Korea Won Set for Longest Rally Since 2007 on Growth; Bonds Fall

South Korea’s won is set to advance for the fifth straight month, the longest rally since 2007, on optimism the nation will attract foreign funds as the economy heads for the fastest growth since 2010. Government bonds fell.

The country’s current-account surplus widened to $9.51 billion in October, official data showed this week. The Bank of Korea said on Nov. 27 that growth momentum is picking up. The won touched a two-week low yesterday on concern exporters are losing competitiveness against Japanese rivals as the yen drops. South Korea is watching the foreign-exchange market for drastic movements, Finance Minister Hyun Oh Seok told reporters in Seoul on Nov. 25.

“The economy has the positive factors that will support foreign inflows and won appreciation,” said Park Sang Hyun, chief economist in Seoul at HI Investment & Securities Co. “The only concern for me is the smoothing operation from the authorities, given the yen weakness.”

The won climbed 0.1 percent for the month and 0.2 percent today to 1,059.40 per dollar as of 11:04 a.m. in Seoul, according to data compiled by Bloomberg. This brings the rally starting July to 7.8 percent. One-month implied volatility, a gauge of expected moves in the exchange rate used to price options, dropped three basis points, or 0.03 percentage point, this month and 19 basis points today to 5.6 percent.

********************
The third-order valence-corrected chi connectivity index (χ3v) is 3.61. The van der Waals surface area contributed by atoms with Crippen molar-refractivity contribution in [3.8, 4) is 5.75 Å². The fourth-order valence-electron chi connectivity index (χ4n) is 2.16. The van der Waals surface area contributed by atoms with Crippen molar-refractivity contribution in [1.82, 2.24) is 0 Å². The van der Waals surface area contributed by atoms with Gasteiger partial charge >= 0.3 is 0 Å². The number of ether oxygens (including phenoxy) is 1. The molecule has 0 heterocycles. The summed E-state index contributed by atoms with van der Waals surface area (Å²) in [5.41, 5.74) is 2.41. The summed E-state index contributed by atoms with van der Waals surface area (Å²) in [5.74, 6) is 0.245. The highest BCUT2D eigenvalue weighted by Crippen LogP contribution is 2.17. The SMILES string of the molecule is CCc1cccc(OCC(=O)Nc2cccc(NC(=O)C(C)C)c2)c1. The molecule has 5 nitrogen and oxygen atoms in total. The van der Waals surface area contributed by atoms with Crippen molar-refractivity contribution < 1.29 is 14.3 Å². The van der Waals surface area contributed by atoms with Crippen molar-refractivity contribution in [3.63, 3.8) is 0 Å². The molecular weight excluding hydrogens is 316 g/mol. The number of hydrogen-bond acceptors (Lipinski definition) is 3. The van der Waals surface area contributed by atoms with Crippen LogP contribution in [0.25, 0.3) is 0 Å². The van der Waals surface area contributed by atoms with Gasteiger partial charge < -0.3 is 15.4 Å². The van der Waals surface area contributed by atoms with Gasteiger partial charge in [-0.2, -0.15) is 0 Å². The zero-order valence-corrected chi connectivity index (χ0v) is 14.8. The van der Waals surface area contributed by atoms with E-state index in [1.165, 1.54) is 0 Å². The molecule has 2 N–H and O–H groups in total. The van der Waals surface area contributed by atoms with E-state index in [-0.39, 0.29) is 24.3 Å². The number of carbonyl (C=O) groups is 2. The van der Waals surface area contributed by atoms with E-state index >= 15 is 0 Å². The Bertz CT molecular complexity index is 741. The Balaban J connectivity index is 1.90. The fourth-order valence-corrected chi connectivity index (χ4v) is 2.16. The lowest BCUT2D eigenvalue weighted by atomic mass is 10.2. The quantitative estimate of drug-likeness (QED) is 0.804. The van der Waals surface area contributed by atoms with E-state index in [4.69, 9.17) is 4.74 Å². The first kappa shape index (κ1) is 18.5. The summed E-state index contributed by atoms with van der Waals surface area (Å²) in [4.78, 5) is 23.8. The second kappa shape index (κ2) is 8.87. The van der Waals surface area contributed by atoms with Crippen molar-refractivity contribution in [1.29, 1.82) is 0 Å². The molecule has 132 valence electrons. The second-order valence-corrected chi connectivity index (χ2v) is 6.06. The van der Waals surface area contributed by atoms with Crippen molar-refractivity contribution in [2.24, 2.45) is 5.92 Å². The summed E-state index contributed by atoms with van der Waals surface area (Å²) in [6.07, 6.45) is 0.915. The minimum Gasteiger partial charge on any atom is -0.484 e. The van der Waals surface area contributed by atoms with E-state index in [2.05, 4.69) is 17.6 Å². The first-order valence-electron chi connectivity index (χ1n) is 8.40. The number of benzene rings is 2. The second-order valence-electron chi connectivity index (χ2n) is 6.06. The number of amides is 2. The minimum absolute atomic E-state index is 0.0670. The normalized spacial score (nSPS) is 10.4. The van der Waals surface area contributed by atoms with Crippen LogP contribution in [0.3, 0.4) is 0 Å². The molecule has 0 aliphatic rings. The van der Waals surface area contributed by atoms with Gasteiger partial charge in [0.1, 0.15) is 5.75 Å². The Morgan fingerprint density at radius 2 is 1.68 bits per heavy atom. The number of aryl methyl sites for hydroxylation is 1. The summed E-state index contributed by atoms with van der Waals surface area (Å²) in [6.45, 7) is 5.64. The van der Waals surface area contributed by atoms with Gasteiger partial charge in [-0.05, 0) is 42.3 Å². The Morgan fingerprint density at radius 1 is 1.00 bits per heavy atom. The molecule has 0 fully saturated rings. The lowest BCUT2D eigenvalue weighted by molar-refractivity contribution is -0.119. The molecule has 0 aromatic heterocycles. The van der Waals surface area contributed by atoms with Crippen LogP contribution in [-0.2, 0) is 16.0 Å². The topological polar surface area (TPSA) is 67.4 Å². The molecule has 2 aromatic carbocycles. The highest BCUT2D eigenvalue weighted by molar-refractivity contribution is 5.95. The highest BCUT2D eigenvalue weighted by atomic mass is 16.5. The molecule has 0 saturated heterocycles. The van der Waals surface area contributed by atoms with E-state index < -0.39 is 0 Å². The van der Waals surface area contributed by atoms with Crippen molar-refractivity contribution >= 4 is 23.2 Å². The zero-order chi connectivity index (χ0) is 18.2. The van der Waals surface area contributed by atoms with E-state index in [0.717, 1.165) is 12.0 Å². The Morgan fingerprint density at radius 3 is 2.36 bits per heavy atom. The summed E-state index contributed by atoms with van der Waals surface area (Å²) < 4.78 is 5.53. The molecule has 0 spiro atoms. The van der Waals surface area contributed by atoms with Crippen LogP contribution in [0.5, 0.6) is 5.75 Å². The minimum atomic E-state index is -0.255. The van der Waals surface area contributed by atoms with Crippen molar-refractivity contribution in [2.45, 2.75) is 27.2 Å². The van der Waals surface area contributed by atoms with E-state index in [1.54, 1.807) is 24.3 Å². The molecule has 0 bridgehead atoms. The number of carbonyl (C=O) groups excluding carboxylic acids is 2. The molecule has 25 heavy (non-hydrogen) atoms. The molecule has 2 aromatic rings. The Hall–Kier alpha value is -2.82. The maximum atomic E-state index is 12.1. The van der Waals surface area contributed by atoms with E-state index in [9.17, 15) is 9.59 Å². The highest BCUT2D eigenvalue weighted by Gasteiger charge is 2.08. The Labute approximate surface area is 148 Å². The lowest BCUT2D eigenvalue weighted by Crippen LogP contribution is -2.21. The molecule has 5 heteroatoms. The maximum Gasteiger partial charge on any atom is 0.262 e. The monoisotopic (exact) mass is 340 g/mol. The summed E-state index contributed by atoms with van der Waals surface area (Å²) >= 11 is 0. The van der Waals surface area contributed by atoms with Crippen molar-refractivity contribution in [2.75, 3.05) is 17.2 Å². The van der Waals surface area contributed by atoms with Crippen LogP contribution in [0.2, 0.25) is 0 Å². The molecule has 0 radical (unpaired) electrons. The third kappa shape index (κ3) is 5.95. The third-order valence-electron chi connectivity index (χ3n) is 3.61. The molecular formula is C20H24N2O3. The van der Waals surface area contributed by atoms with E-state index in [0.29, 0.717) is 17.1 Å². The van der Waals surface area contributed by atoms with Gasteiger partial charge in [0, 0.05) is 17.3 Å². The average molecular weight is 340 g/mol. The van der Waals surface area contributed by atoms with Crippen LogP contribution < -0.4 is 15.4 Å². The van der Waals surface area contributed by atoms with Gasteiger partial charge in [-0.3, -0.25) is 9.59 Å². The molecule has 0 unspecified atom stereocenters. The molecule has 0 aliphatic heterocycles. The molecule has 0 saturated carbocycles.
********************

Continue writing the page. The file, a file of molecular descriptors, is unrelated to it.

A government report today showed industrial production rose 3 percent in October from a year earlier after a 3.9 percent drop in September. South Korea’s economy could achieve the official gross domestic product growth targets of 2.8 percent for this year and 3.8 percent for 2014, Shin Woon, director-general at the Bank of Korea, said on Nov. 27.

The yield on the 2.75 percent sovereign bonds due June 2016 climbed one basis point to 3 percent today, according to Korea Exchange Inc. prices, the highest level since Sept. 6. It has risen four basis points this week and 18 basis points since Oct. 31.

To contact the reporter on this story: David Yong in Singapore at dyong@bloomberg.net

To contact the editor responsible for this story: James Regan at jregan19@bloomberg.net

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